Who are all these weird-ass people and why should we give a toss anyway?
It was AFL Grand Final day, and a number of my good friends in this area begged for an alternative to hanging around while their parents watched beefy men chase a chunk of leather around the field, so we had a gaming day that finished up with a late viewing of the most recent X-Men outing. Bryan Singer directing, yet again.
Honestly? Boring. Lame. Lots of smashy-splashy sfx. Plenty of punch-em-ups. A Newer Bigger Villain Threatening The World As We Know It. But as for any kind of zip or fun or joy… ha! Forget it.
It made me wonder, watching it, how such a much-loved comic-book franchise could be so badly reconstructed for cinema. How the hell did the film-makers take iconic characters with rich backstories and create a kind of four-colour mishmash without any of the emotional qualities which drove the comics? And indeed, how do they achieve such a thing in the face of recent superhero flicks such as Captain America/Civil War, which are more or less successfully character-driven and emotionally effective despite having at least as many spandex-wearing types leaping athletically about the screen?
The answer — an answer, anyway — occurred to me as I watched the only two segments of X-MA which gave me any pleasure. Both of these featured the mutant Quicksilver with his hyperspeed abilities. In the first segment, he races through an exploding X-men HQ rescuing everybody who is about to die (including a goofy dog and a goldfish). In the second, he gets to punch the crap of the Bad Guy of the Week using his hyperspeed again.
The thing is — particularly with the explosion scene — that it’s not just another superpower on screen. Quicksilver knows he’s gotta do something, so he puts on his goggles, flicks on his personal soundrack/walkman thing (The Eurythmics Sweet Dreams – a classic) and then zips about with the camera following him through a gradually unfolding explosion as he rescues people in his own kind of early-twenties slacker way. It’s a deeply character-driven scene which reveals a great deal about Quicksilver as a person, and it’s also more than a little funny. Sure, it’s utterly dependent upon remarkable SFX and CGI wizardry — but it works.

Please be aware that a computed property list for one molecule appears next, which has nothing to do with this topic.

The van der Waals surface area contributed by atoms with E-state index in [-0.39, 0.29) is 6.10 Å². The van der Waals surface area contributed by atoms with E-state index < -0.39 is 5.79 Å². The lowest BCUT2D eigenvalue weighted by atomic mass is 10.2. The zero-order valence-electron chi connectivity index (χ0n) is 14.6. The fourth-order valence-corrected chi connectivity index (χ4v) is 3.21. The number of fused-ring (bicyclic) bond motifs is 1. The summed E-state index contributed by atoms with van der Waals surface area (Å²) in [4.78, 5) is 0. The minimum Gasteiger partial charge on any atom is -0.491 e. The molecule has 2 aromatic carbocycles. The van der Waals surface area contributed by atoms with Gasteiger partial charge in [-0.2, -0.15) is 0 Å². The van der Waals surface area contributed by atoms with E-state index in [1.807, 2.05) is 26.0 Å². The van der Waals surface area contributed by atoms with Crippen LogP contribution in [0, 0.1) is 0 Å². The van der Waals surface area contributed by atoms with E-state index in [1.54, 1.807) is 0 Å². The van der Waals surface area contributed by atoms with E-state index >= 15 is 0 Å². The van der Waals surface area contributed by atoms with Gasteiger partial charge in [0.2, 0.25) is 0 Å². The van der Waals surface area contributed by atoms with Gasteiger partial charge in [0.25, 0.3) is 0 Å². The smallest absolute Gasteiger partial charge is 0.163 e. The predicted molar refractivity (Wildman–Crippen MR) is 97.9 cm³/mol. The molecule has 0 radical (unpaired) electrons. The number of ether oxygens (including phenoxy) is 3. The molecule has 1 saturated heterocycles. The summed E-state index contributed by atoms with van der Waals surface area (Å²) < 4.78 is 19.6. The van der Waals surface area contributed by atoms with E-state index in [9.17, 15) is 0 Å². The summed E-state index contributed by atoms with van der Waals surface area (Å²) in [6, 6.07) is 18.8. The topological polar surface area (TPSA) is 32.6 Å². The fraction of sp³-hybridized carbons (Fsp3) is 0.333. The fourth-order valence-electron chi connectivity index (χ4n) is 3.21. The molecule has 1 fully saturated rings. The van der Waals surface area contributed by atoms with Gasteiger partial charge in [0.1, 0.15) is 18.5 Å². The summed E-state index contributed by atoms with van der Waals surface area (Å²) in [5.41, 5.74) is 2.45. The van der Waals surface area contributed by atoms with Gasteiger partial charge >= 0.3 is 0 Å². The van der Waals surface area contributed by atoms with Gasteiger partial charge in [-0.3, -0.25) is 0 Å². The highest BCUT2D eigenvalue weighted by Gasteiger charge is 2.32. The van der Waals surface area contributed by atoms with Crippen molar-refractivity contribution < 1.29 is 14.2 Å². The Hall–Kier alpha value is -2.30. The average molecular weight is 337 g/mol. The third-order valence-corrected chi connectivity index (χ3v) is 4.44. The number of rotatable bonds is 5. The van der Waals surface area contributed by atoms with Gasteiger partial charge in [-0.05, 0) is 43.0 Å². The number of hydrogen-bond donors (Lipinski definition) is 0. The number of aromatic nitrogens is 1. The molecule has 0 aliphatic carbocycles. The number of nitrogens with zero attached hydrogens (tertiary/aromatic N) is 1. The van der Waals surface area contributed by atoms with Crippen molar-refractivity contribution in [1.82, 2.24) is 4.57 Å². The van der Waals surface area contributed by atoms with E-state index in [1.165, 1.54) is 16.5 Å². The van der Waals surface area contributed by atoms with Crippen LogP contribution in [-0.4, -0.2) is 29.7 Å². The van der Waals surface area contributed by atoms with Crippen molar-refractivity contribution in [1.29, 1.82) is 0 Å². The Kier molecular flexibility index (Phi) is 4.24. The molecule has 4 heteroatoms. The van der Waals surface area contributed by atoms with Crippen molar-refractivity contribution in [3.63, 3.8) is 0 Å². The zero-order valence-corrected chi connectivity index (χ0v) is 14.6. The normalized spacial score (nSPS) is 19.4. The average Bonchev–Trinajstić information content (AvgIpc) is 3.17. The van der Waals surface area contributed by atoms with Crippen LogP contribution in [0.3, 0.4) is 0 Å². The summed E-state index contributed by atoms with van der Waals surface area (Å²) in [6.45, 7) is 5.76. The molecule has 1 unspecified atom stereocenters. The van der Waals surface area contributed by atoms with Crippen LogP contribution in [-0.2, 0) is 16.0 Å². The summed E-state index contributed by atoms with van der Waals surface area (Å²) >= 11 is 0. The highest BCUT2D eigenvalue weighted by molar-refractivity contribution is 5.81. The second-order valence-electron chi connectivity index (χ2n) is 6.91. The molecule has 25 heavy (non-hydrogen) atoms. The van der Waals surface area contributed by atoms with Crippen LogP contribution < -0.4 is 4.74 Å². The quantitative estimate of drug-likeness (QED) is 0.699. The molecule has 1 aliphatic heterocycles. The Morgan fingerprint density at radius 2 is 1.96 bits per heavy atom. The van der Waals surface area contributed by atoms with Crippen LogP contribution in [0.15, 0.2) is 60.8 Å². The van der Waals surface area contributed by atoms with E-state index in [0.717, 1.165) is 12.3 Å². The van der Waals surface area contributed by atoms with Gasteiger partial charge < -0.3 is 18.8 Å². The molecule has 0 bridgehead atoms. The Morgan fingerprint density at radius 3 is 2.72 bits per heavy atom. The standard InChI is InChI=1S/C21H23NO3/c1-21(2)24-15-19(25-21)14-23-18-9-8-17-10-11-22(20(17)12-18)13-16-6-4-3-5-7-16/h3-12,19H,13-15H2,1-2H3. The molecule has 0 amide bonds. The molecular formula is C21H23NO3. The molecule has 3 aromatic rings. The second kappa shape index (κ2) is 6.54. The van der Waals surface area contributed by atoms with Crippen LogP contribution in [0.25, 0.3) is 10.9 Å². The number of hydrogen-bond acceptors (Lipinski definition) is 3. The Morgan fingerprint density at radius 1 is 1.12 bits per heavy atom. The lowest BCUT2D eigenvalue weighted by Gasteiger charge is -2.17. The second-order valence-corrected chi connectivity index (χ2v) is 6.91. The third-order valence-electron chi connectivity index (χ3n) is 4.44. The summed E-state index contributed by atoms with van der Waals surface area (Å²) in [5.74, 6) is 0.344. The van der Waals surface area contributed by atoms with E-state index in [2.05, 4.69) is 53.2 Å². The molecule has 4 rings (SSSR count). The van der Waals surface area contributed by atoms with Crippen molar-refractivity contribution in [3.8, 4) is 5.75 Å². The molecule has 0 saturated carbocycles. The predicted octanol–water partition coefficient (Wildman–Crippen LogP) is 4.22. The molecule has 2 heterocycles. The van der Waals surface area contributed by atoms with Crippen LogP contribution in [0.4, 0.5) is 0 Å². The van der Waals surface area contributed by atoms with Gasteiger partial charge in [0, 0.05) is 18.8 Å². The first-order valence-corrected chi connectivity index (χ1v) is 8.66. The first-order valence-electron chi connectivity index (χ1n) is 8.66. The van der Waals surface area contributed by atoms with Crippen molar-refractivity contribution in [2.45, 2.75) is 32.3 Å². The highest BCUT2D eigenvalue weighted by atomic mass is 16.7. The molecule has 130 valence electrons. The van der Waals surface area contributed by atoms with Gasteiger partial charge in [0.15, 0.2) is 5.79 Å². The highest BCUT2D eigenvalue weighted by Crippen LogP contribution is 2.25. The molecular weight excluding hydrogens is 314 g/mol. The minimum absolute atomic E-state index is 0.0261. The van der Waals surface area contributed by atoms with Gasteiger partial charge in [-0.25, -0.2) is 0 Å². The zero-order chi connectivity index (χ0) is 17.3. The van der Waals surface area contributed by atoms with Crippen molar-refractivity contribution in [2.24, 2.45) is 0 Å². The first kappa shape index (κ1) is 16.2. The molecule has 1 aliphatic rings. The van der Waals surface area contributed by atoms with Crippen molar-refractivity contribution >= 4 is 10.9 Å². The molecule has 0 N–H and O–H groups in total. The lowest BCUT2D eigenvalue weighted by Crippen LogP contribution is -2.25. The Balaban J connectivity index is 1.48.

And that’s what’s missing, by and large, from these X-movies. There’s no personal touches, no little gems of dialogue, no special moments to allow the audience to connect with these larger-than-life characters… and so for most of the movie, all we can do is sit back, munch our popcorn, and watch as the spandex-types alternately smash stuff up or look concerned about whatever they have to smash up next.
Even Fassbender’s Erik Lehnsherr/Magneto… even his return from hiding out feels dreadfully ‘by-the-numbers’. Once again, Magneto has a family. Once again, his family is killed by people suspicious of his mutant nature… and ho hum, yet again Magneto does his nana and butchers a bunch of people in response.
Personally, I think these X-films are the single best argument for the approach taken by Marvel in creating their Avengers cinematic universe. By giving individual characters their own films, and keeping a bit of crossover going, when we get to the films that are full of spandex the writers and directors can load up with references, Easter eggs and “personalized moments” to help the audience continue seeing the characters that are supposed to inhabit those colourful costumes. I think it’s very telling that characters I cared least about in Civil War were relative newcomers Vision and the Scarlet Witch… whose backstories are largely offscreen. (Though they did try with the Vision. I’ll give them that.)
Anyway: you wanna watch X-MA? Go right ahead. But if I were you, I’d have a jug of G&T and a few good friends close by. Otherwise, it’s a great big meh-fest. And yeah, that’s even with the inevitable Huge Ackman Wolverine Cameo…